all along the watchtower

surveillance of the borders

The geographic borders of the United States (that is, the "lines" between the US and Canada and the US and Mexico) are very, very long, around 6,000 miles in total. These borderlines go through a great many isolated and sometimes uninhabitable areas. As a result, it's virtually impossible for the federal agency tasked with patroling those borders (formerly the much-maligned Immigration and Naturalization Service, and currently the Bureau of Customs and Border Protection, a division of the newly created Department of Homeland Security) to "secure" each and every mile against all the smugglers, drug dealers, illegal immigrants and terrorists who are forever trying to enter America only to exploit or destroy it. The US's borders will be "porous," no matter how militarized they are made by Homeland Security, the Drug Enforcement Administration (DEA) or the Defense Department (DOD).

Good cases in point are the 235 different video surveillance systems currently in operation along America's borders. Two of these systems -- a 26-camera surveillance system in Douglas, Arizona, and a 32-camera system in Blaine, Washington -- were designed and installed in the late-1990s by the International Microwave Corporation (IMC), a Connecticut-based defense contractor. Since its founding in 1961, IMC has made wireless surveillance and communication devices for such government clients as Customs, the DOD, the DEA, the Federal Aviation Administration and the Canadian Coast Guard. The Department of Justice announced in 2002 that IMC has been awarded a brand-new $200 million contract for the installation of more surveillance systems along the US's borders.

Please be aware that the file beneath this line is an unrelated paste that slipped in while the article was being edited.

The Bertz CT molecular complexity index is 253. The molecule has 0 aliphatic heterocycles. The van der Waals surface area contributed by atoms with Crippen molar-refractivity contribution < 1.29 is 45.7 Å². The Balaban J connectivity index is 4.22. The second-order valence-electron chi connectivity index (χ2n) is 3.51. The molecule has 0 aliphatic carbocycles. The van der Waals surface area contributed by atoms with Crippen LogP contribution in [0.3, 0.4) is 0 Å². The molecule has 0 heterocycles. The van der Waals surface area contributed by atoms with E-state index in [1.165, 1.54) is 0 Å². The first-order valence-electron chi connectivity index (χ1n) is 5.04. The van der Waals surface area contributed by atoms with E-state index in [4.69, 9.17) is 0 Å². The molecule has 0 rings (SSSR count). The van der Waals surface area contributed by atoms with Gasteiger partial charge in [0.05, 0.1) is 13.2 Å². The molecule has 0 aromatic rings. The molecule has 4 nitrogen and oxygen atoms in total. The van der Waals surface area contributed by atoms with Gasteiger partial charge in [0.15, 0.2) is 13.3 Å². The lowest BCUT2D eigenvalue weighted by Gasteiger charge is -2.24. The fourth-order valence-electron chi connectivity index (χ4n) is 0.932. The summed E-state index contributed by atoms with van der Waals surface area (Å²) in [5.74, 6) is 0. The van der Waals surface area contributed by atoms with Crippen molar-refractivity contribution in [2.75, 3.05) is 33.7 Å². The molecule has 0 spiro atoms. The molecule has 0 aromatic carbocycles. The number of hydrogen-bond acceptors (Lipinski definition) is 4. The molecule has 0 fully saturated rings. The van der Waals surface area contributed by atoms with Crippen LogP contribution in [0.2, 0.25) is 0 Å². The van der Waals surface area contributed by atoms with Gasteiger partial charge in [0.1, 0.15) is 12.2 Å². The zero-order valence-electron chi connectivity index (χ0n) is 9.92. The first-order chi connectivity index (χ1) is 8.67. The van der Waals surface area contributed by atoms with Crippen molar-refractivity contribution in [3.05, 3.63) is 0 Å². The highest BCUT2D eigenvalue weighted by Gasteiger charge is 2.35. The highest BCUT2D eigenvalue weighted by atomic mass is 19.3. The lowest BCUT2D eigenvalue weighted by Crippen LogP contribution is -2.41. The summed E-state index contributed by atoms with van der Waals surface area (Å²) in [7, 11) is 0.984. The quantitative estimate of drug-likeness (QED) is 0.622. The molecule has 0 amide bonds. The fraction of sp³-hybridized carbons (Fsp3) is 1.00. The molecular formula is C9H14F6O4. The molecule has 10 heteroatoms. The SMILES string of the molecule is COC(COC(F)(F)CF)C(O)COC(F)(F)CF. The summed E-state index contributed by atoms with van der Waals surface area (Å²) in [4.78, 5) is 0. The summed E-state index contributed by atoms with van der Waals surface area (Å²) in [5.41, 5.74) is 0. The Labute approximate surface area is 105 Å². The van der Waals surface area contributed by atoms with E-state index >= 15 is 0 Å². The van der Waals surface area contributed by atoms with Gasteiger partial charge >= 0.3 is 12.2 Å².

The cameras in these systems cost $250,000 each; not surprisingly, they are quite different from the cameras one sees every day in cities such as New York. These are truly long-range ("tele-visual") cameras, capable of reading license plates on cars stopped two miles away, and detecting and tracking human movement three miles away. To increase their range and to protect them from floods, animals and human saboteurs, these cameras are installed at the tops of very tall towers, which are themselves fenced off. The movements of these cameras (pan, tilt and zoom) can be adjusted by remote-control from two miles away. These cameras are installed in pairs, with one devoted to "traditional" video (visible light), the other to thermal or "infrared" imaging. (Visible-light cameras have lenses made out of glass, while thermal cameras have lenses made out of metal.) In theory, the watchers can use their cameras to see during the day or night and in all weather conditions.

Using microwave transmitters, these cameras relay the images that they are capturing to towers erected at central monitoring stations. From these stations, at which all transmissions are recorded, mobile border patrol units can be alerted by radio-link or cellphone. Some of these mobile units (the video vans) can also be equipped with microwave transmitters, and weird and sometimes downright scary-looking surveillance cameras.

Despite their incredible cost, these systems -- just like Uninhabited Aerial Vehicles, which the Patrol Border, in cooperation with the Marines, started using back in 1999 -- are besieged with serious weather-related problems. Rainwater doesn't adequately drain from the electrical vaults; the infra-red cameras and the remote controls don't work if the temperature goes above 68-degrees Fahrenheit, which is a fairly common phenomenon all year long along the US-Mexico border. According to one report, the cameras aren't working 95 percent of the time! They are a vast waste of money, and should be taken down immediately.

Contact the New York Surveillance Camera Players

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By snail mail: SCP c/o NOT BORED! POB 1115, Stuyvesant Station, New York City 10009-9998